The collapsed buildings and the corpses rotting in the street are different, but the rest of it seems awfully familiar: the crushing poverty, the cries for help, the inadequate government, the violent armed gangs, the foreign troops. Been there, done that, got the t-shirt.
In my first professional life I was a journalist, and Haiti was part of my beat. It was always a little strange. Haiti was prone to having a coup d'etat every year or two, each government being overthrown in its turn. In fact, ask a Haitian how old he is and he is as likely to give you the name of the president when he was born, as he is to give you the year.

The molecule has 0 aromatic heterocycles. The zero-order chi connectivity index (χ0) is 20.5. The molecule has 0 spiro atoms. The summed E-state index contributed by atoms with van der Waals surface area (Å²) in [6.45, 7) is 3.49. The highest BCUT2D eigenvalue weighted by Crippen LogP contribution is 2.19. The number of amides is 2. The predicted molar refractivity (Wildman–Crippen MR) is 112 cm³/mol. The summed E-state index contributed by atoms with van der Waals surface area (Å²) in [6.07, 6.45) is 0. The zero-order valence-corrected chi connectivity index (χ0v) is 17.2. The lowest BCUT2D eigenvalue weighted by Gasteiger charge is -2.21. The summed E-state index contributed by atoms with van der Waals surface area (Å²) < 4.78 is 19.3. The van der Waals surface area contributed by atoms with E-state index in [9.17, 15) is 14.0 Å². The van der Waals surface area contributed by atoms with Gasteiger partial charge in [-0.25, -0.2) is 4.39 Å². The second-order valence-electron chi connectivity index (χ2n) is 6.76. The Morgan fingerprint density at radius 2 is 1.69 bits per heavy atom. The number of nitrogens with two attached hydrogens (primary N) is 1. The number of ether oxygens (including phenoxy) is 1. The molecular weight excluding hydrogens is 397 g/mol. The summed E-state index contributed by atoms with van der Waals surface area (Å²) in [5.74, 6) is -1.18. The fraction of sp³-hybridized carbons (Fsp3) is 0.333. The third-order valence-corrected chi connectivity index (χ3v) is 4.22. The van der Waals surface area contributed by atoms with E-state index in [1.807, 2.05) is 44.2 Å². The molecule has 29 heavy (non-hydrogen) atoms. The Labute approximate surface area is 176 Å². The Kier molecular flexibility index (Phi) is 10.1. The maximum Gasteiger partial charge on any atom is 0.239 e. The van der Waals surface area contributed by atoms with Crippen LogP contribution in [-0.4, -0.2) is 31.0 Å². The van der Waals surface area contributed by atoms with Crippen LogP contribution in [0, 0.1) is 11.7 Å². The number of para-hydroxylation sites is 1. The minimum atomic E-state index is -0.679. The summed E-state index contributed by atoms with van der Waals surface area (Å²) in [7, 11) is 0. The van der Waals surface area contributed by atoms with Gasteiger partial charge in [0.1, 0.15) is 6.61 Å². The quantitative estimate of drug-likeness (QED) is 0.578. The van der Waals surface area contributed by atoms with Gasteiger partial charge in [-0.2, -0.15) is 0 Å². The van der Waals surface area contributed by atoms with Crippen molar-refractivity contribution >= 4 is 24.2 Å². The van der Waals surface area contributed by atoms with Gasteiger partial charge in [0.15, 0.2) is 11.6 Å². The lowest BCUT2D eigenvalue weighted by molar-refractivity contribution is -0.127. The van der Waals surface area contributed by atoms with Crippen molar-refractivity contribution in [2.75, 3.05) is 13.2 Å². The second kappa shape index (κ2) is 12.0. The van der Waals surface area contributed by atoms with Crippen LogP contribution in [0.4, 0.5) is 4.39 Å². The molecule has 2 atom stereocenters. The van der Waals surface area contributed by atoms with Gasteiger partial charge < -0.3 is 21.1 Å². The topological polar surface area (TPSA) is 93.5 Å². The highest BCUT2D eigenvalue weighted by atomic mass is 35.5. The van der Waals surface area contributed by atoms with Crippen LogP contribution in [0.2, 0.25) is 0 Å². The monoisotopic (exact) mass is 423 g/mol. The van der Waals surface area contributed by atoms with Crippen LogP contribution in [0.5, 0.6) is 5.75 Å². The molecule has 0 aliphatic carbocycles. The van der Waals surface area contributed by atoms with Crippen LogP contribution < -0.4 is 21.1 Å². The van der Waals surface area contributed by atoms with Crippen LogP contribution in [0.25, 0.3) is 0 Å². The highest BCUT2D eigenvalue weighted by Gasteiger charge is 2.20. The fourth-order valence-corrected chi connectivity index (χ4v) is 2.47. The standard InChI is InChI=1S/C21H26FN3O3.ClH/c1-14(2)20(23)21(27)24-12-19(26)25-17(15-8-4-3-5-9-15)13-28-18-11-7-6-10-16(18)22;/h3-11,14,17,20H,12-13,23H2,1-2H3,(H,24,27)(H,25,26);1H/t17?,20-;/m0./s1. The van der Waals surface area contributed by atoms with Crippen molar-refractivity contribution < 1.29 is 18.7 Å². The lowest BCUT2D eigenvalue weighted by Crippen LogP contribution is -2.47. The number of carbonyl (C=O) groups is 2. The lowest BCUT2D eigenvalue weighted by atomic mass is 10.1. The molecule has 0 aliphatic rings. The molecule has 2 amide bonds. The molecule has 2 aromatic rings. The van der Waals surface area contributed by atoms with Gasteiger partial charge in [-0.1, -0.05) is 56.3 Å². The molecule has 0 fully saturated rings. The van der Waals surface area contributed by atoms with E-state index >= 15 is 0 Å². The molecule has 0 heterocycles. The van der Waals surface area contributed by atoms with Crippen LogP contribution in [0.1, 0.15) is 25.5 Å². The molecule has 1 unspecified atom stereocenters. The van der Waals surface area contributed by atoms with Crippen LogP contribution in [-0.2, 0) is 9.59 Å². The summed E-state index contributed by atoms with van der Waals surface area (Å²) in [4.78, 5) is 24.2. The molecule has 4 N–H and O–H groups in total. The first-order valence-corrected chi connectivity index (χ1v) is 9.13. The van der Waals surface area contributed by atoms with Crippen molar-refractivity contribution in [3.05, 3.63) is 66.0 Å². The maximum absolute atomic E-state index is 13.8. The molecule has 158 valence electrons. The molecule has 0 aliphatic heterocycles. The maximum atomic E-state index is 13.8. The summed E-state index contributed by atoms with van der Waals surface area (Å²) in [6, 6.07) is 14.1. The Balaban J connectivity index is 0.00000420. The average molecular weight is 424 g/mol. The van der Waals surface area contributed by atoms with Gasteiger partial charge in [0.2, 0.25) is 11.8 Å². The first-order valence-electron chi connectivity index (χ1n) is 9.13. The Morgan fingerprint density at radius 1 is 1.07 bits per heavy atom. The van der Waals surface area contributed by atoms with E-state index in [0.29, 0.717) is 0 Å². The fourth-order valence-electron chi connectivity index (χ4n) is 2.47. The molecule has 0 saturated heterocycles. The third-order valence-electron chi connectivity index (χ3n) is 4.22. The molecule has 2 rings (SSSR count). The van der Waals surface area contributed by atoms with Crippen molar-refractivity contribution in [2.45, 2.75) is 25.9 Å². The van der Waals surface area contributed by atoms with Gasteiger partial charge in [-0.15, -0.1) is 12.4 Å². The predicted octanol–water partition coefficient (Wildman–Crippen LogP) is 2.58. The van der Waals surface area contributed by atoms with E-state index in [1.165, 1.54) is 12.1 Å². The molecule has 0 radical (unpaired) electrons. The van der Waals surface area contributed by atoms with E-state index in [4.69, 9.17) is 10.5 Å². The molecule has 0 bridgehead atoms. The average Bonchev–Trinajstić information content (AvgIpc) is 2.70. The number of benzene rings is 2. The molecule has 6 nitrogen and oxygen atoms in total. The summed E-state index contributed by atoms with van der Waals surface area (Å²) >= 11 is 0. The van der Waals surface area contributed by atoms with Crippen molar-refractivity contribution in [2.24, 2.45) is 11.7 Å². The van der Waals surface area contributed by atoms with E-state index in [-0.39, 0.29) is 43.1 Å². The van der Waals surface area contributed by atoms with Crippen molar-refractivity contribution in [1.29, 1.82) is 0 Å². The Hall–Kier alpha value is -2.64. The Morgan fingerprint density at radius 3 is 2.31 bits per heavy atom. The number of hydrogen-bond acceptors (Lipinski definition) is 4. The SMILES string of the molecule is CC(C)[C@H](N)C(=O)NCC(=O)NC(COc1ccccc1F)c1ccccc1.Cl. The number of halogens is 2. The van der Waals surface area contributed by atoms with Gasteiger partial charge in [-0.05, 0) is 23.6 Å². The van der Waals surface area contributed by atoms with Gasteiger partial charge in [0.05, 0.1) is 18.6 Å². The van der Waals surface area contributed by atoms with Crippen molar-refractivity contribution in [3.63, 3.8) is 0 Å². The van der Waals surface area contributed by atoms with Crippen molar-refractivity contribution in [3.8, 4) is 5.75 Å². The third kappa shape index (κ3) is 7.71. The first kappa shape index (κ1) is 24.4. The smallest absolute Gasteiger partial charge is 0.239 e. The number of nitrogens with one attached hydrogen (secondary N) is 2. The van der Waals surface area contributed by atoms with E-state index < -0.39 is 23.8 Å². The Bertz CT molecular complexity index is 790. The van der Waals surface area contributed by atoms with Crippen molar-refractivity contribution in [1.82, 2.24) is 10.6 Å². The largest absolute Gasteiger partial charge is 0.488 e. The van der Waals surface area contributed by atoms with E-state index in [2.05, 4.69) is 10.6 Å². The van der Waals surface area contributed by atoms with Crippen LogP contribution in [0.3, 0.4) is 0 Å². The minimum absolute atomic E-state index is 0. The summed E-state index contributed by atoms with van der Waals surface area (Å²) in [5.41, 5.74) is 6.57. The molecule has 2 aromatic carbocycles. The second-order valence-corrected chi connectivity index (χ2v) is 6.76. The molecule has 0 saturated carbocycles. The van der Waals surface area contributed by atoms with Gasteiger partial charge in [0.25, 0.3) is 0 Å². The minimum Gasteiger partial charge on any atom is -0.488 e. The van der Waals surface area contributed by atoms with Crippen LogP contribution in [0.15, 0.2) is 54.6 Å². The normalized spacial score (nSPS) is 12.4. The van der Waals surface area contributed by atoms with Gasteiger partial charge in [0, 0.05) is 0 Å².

One time there was rumor of another coup. I started calling all the government offices and found a minister of education working late. "No, no, everything is fine, there is no coup," he told me. Next thing, we both heard gunfire. He turned out the lights in his office, dropped to the floor, peeked out his window and told me there were tanks rolling into the courtyard. For the next hour or so, he proceeded to narrate the revolution to me until finally soldiers burst in. His last words to me were "Call my wife." He survived though, and a couple of months later we were reunited at the Miami International Airport.